In step two you are creating 4 new layers total. The first is set to “normal” and named “fire background”. The second layer is above that layer and is set to “soft light”. The third is above that layer and also set to “soft light”. The fourth layer is above that and also set to “soft light”, and has a Blend If effect applied to it.

      For the second question, you have to make sure the layer is set to “screen”. If the image behind the lines are very dark/basically black then they will appear more solid. If that is the case lower the opacity of the layer with the lines, and add an Outer Glow layer effect. Or duplicate the layer with the lines and give it a slight Gaussian Blur.

      Hope this helps! Let me know how it goes!

      1. Amelia

        Thank you so much! I will try this as soon as I can and let you know asap. Thank you for giving a response! I wasn’t expecting any.

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  2. Amelia Saam

    Hi there Photo Chick!

    I need your help again 😮

    This time for your steps, ”
    STEP 3:
    Create some highlights. You can either paint them using a tablet, or use the pen tool like what I’ll do.
    ◦ Select the brush tool and set it to 0% Hardness, 100% opacity and around 2-5 px in size. The size will depend on how large your image is. I went with 2px.
    ◦ Select your Pen Tool and create single paths outlining the various edges of your subject. You can hide your “Fire” and “Fire Fill” group to help you see better.
    Here are what my paths look like:

    When you’re satisfied with the amount of highlights you have (I also added some to the face):
    ◦ Create a layer above the “Fire” group and set it to “Screen”. Make sure your foreground color is set to the color you want your highlights to be – I chose a light yellow-orange.
    ◦ With the Pen Tool selected, right click > Stroke Path. Make sure “Simulate Pen Pressure” is checked. Click “OK”. Duplicate the layer and set it to “Overlay”.
    ◦ Go to Filter > Blur > Gaussian Blur and blur it a couple of pixels – just enough to give your highlights a slight subtle glow.
    ◦ Group the two layers together and name the group “Highlights”.
    ◦ Make sure to turn your “Fire” and “Fire Fill” groups back on.

    I have gotten stuck. 🙁 Again. With your previous help, I managed to do it correctly, but now these steps are the problem. In my photo for Step 3, I get this: ( I do not know how to use the Pen Tool, so i used the Free Transform Pen Tool, However, i cannot change it’s hardness or size, ‘May be the issue.’) http://tinypic.com/view.php?pic=5yt54y&s=8
    Once done with that step, it told me to use the Gaussian Blur. No matter what meter i put it on, I received this: http://tinypic.com/view.php?pic=kajzg3&s=8 ( I had redo the FreeStyle Pen over again because i lost the data)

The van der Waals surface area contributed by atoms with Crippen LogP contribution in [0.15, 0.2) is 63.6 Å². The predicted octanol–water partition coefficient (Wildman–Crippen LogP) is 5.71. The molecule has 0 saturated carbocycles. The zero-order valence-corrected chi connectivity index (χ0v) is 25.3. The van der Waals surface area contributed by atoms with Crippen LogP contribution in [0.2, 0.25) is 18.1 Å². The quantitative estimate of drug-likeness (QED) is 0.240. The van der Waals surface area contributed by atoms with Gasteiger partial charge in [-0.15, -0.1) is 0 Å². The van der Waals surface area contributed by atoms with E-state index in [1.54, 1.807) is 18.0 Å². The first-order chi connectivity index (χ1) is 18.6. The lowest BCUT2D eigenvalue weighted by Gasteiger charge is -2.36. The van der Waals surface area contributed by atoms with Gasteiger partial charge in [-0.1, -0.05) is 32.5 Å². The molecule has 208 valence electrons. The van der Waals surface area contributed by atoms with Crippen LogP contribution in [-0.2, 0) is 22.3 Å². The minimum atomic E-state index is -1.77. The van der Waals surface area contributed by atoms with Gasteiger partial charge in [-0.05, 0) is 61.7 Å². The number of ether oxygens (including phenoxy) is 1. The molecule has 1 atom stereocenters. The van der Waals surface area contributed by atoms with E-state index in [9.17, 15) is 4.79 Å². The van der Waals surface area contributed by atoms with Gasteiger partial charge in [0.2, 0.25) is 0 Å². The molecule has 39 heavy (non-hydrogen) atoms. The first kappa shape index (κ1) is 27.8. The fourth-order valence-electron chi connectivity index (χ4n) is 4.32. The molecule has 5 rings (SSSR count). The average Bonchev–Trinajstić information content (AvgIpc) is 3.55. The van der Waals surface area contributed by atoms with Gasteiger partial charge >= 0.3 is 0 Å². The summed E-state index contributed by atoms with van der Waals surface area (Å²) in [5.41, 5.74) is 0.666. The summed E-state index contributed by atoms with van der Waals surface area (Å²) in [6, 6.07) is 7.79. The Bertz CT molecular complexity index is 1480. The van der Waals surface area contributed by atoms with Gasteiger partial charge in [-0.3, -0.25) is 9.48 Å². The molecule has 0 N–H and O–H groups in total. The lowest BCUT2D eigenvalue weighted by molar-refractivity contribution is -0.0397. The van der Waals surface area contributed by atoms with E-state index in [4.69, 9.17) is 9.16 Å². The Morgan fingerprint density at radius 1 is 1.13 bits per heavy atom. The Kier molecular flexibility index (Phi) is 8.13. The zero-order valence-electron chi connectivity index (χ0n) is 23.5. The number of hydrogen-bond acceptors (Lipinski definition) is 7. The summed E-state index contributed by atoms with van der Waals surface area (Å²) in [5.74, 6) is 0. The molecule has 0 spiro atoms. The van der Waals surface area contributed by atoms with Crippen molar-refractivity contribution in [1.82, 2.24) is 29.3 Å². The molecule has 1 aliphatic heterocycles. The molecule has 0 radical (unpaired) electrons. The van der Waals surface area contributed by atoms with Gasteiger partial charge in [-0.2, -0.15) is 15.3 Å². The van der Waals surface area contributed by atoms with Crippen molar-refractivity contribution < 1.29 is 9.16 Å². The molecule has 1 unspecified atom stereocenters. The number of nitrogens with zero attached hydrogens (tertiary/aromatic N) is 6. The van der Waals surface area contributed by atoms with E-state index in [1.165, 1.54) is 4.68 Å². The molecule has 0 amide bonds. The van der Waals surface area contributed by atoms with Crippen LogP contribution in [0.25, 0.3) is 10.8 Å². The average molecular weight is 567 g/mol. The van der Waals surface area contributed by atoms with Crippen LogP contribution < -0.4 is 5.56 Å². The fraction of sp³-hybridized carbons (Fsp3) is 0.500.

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      Photo Chick

      Hi Amelia!

      Sure thing! When you are done creating the paths with the pen tool, you right click > Stroke Path. A window with pop up. “Tool” should be set to “Brush” and “Simulate Pen Pressure” should be checked. That is what will make the lines go from thin to thick.

      Hope this helps! Good luck in the tutorial=)

  3. Amelia

    Hi Photo Chick!

    I have already done this step, however I tried it again. It didn’t work at all! 🙁
    Maybe, is there a way you can show me how to use the Pen Tool directly with this picture on the left side of the shoulder perhaps? Maybe a video or a Kindergarten like step by step on how to use it with this photo with exactly the steps of this tutorial? I can’t seem to get the pen tool to actually make marks on the shirt. I’ve only been able to do it with a Free Form Pen type. Which is completely different with this image; In other words, it will not work. A tutorial on how to use it with this image, but on the left side (Instead of right) The way i’m doing it with MY image, would be very nice.

    Let me know if you need the full image. Forgive me on the slow replies. I can only get a hold of photo shop at a school. Perhaps it would be best to email each other instead. Up to you. Let me know if you make a decision please.

    Thanks for all your help! 🙂

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      Photo Chick

      Hi Sara, you can download the images at 123rf.com but you will need to purchase credits before downloading. Good luck!